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11/15/59 to 3/10/60

Rating: 4.250 (average of 4 ratings)

Genre: cool jazz

Quotable: --

Album Tracks:

  1. Concierto de Aranjuez (Adagio) (Rodrigo) [16:19]
  2. Will O’ the Wisp (DeFalla) [3:47]
  3. The Pan Piper (Evans) [3:52]
  4. Saeta (Evans) [5:06]
  5. Solea (Evans) [12:15]

Sales (in millions):

sales in U.S. only 0.5
sales in U.K. only - estimated --
sales in all of Europe as determined by IFPI – click here to go to their site. --
sales worldwide - estimated 0.5


peak on U.S. Billboard album chart --
peak on U.K. album chart --

Singles/Hit Songs:

  • none


Rated one of the top 1000 albums of all time by Dave’s Music Database. Click to learn more.

Sketches of Spain
Miles Davis/Gil Evans
Sketches of Spain is one of Miles Davis’ most enduring and innovative achievements. Recorded…after Coltrane and Cannonball Adderley had left the band, Davis teamed with British arranger Gil Evans for the third time. Davis brought Evans the album’s signature piece, Concierto de Aranjuez, after hearing a classical version of it at bassist Joe Mondragon’s house. Evans was as taken with it as Davis was, and set about to create an entire album of material around it. The result is a masterpiece of modern art.” TJ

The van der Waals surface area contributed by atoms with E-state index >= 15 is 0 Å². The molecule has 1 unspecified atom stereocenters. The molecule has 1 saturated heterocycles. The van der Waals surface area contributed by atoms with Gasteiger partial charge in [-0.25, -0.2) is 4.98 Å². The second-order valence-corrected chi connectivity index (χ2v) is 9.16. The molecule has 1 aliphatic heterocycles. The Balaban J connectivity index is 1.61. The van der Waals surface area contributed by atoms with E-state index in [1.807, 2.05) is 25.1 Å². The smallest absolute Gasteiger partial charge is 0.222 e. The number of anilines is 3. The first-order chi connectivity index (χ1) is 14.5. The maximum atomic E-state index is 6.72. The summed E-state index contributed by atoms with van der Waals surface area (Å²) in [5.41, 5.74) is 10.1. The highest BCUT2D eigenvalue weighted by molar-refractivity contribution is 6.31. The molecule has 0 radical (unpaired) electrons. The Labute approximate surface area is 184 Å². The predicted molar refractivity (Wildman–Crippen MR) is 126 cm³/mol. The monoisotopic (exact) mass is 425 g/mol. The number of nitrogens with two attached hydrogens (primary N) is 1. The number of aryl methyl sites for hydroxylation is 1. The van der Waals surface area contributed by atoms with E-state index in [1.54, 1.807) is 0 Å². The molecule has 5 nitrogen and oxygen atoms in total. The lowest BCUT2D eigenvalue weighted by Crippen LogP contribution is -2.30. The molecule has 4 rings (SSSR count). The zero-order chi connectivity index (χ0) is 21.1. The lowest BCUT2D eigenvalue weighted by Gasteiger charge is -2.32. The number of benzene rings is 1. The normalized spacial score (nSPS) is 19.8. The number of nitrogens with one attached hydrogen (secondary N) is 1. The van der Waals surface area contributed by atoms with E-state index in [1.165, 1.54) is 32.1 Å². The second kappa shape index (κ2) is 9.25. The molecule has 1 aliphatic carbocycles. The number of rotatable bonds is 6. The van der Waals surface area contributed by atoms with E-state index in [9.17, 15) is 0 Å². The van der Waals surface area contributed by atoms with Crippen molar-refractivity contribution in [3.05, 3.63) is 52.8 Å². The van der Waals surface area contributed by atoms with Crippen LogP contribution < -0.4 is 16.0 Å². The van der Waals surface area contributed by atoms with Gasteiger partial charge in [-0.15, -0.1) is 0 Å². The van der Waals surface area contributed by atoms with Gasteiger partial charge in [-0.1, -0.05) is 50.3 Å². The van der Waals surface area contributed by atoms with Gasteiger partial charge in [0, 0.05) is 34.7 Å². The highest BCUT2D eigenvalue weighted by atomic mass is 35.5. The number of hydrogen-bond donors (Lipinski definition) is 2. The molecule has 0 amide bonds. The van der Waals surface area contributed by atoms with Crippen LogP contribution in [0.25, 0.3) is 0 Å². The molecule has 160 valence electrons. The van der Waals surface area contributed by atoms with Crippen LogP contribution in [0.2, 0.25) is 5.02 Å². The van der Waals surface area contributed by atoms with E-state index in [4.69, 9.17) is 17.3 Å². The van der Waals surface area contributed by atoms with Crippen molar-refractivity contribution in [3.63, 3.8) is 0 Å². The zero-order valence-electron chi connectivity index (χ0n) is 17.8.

“On the ‘Concierto,’ Evans’ arrangement provided an orchestra and jazz band – Paul Chambers, Jimmy Cobb, and Elvin Jones – the opportunity to record a classical work as it was. The piece, with its stunning colors and intricate yet transcendent adagio, played by Davis on a flügelhorn with a Harmon mute, is one of the most memorable works to come from popular culture in the 20th century. Davis’ control over his instrument is singular, and Evans’ conducting is flawless.” TJ

“Also notable are Saeta, with one of the most amazing technical solos of Davis’ career, and the album’s closer, Solea, which is conceptually a narrative piece, based on an Andalusian folk song, about a woman who encounters the procession taking Christ to Calvary. She sings the narrative of his passion and the procession – or parade – with full brass accompaniment moving along. Cobb and Jones, with flamenco-flavored percussion, are particularly wonderful here, as they allow the orchestra to indulge in the lushly passionate arrangement Evans provided to accompany Davis, who was clearly at his most challenged here, though he delivers with grace and verve.” TJ

Sketches of Spain is the most luxuriant and stridently romantic recording Davis ever made. To listen to it in the 21st century is still a spine-tingling experience, as one encounters a multitude of timbres, tonalities, and harmonic structures seldom found in the music called jazz.” TJ

Review Source(s):

Last updated February 17, 2010.